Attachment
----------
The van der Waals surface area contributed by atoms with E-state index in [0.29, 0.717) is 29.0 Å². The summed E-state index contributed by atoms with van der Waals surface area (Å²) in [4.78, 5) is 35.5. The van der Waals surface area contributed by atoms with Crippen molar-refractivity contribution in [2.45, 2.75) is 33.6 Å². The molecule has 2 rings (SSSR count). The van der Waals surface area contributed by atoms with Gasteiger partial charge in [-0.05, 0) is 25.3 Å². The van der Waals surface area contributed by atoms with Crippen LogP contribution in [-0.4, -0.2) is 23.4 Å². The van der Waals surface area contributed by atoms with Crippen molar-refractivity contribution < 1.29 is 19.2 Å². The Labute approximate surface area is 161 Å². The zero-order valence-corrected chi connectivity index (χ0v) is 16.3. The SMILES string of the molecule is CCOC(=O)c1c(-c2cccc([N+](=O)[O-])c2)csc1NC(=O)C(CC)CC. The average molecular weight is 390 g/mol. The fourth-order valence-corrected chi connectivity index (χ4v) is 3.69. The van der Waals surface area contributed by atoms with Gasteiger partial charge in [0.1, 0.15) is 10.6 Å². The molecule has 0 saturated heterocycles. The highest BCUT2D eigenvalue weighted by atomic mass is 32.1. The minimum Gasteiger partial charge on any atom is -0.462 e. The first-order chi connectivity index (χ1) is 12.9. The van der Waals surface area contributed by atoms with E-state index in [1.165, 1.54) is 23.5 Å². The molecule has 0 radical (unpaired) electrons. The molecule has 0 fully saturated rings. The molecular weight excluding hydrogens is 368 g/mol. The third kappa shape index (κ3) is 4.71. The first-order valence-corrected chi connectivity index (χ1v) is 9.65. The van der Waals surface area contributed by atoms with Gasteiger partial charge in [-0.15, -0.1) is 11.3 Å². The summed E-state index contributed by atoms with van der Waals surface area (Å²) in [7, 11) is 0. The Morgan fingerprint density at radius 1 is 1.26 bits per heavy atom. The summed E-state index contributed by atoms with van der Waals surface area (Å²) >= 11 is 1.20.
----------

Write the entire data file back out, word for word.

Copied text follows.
The van der Waals surface area contributed by atoms with E-state index in [0.29, 0.717) is 29.0 Å². The summed E-state index contributed by atoms with van der Waals surface area (Å²) in [4.78, 5) is 35.5. The van der Waals surface area contributed by atoms with Crippen molar-refractivity contribution in [2.45, 2.75) is 33.6 Å². The molecule has 2 rings (SSSR count). The van der Waals surface area contributed by atoms with Gasteiger partial charge in [-0.05, 0) is 25.3 Å². The van der Waals surface area contributed by atoms with Crippen LogP contribution in [-0.4, -0.2) is 23.4 Å². The van der Waals surface area contributed by atoms with Crippen molar-refractivity contribution < 1.29 is 19.2 Å². The Labute approximate surface area is 161 Å². The zero-order valence-corrected chi connectivity index (χ0v) is 16.3. The SMILES string of the molecule is CCOC(=O)c1c(-c2cccc([N+](=O)[O-])c2)csc1NC(=O)C(CC)CC. The average molecular weight is 390 g/mol. The fourth-order valence-corrected chi connectivity index (χ4v) is 3.69. The van der Waals surface area contributed by atoms with Gasteiger partial charge in [0.1, 0.15) is 10.6 Å². The molecule has 0 saturated heterocycles. The highest BCUT2D eigenvalue weighted by atomic mass is 32.1. The minimum Gasteiger partial charge on any atom is -0.462 e. The first-order chi connectivity index (χ1) is 12.9. The van der Waals surface area contributed by atoms with E-state index in [1.165, 1.54) is 23.5 Å². The molecule has 0 radical (unpaired) electrons. The molecule has 0 fully saturated rings. The molecular weight excluding hydrogens is 368 g/mol. The third kappa shape index (κ3) is 4.71. The first-order valence-corrected chi connectivity index (χ1v) is 9.65. The van der Waals surface area contributed by atoms with Gasteiger partial charge in [-0.15, -0.1) is 11.3 Å². The summed E-state index contributed by atoms with van der Waals surface area (Å²) in [7, 11) is 0. The Morgan fingerprint density at radius 1 is 1.26 bits per heavy atom. The summed E-state index contributed by atoms with van der Waals surface area (Å²) >= 11 is 1.20.